Board OKs Petition to Recall One Michigan Lawmaker, Rejects Others

The Michigan Capitol building in 2012. (AP Photo/Carlos Osorio, File)

By Michigan Advance

August 2, 2023

BY ANNA LIZ NICHOLS, MICHIGAN ADVANCE

LANSING—The Michigan Board of State Canvassers on Tuesday approved recall petition language to recall one lawmaker and rejected seven other petitions for other lawmakers, noting a lack of clarity in the language.

Over the last few weeks, recall petitions have been filed against six Democratic and two Republican House members.

The board, which is divided 2-2 between Democratic and GOP members, approved a recall petition for Rep. Cam Cavitt (R-Cheboygan), which cited his yes vote on the House’s vote at the beginning of the year for Rep. Joe Tate (D-Detroit) as speaker. Democrats took the majority in both chambers of the Legislature in the 2022 November election. 

The petition against Cavitt was filed by Fairview Area Schools board member and former Republican Alcona County Commissioner Gary Wnuk, who now has 180 days to collect nearly 12,000 signatures in order to have a recall election during the next earliest election. Last decade, GOP former Gov. Rick Snyder signed legislation tightening recall requirements.

The other seven recall petitions were rejected—each time with Chair Mary Ellen Gurewitz, a Democrat, and Vice Chair Richard Houskamp, a Republican, agreeing that the language in the petitions was not sufficiently clear as the rest of the petitions reference bill numbers without explaining the bills’ contents. Board member Jeannette Bradshaw, a Democrat, added that most of the petitions were handwritten and largely illegible.

Although each petition was submitted by individuals residing in the districts of the Reps, six of the eight petitions have “identical wording,” Houskamp said.

“Any time you have six people from around the state, who suddenly wake up in the middle of night and they have exactly the same idea to put on a petition, either there’s some force behind that, or otherwise. It could be divine intervention,” Houskamp said.

Members of the board discussed and consulted with members of state agencies as to whether those behind the recall petitions acted as individuals or if organizations are behind the petitions to provide funding and manpower to get signatures and therefore need to be documented as the driving power.

Mark Brewer, an attorney representing the Democrat lawmakers who’s a former Michigan Democratic Party chair, noted that the handwriting on some of the petitions was the same, which he said suggests an organizer behind the recall efforts that should have been documented in the paperwork.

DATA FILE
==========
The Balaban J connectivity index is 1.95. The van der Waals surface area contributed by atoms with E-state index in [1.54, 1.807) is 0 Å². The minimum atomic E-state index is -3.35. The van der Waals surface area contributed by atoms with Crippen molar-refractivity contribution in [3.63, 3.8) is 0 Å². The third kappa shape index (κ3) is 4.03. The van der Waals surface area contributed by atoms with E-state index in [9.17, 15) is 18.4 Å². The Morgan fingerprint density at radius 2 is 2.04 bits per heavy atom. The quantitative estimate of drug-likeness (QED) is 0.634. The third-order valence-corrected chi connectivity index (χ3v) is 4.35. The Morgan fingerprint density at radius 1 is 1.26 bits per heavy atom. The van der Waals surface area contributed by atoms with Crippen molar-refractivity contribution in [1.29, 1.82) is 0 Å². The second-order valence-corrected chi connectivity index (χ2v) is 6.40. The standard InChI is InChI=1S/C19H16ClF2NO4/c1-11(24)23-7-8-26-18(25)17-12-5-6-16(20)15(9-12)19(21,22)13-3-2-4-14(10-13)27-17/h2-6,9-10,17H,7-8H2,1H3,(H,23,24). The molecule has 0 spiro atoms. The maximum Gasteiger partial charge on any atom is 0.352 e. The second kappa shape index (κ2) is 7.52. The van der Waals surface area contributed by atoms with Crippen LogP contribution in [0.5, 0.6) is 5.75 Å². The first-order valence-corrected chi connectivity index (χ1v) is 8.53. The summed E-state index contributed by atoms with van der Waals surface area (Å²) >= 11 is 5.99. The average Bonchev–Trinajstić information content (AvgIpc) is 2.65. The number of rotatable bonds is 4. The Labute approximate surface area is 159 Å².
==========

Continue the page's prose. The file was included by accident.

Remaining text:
One petitioner made themselves known at the canvassers meeting, Gerald Clixby who filed a recall petition against Rep. Noah Arbit (D-West Bloomfield) said the petitions are a “grassroots effort” saying he talked to people from the Michigan Conservative Union and the Michigan Conservative Coalition. Clixby added that he was not the only one concerned over Arbit’s yes vote on House Bill 4474, which, if signed into law, would expand the state’s definition of hate crimes.

Arbit did vote yes, and actually sponsored that bill. Clixby’s petition against Arbit, as well as petitions citing the same yes vote on the same bill by Reps. Jennifer Conlin (D-Ann Arbor), Reggie Miller (D-Belleville) and Jaime Churches (D-Wyandotte) were also rejected.

The recall petitions for Reps. Sharon MacDonell (D-Troy) and Betsy Coffia (D-Traverse City) cited their yes votes on the House’s version of “red flag” gun legislation. The Senate’s version, which allows for judges to issue an order for the removal of firearms from defendants deemed to pose a significant threat to themselves or others was signed into law in May.

The petition against Rep. Donni Steele (R-Orion Twp.) was also related to gun reform and cited her yes vote on House Bill 4139, the House’s version of legislation of safe storage of firearms.

The seven petitions that were rejected can be refiled with clearer language for approval by the board.

This coverage was republished from Michigan Advance pursuant to a Creative Commons license. 

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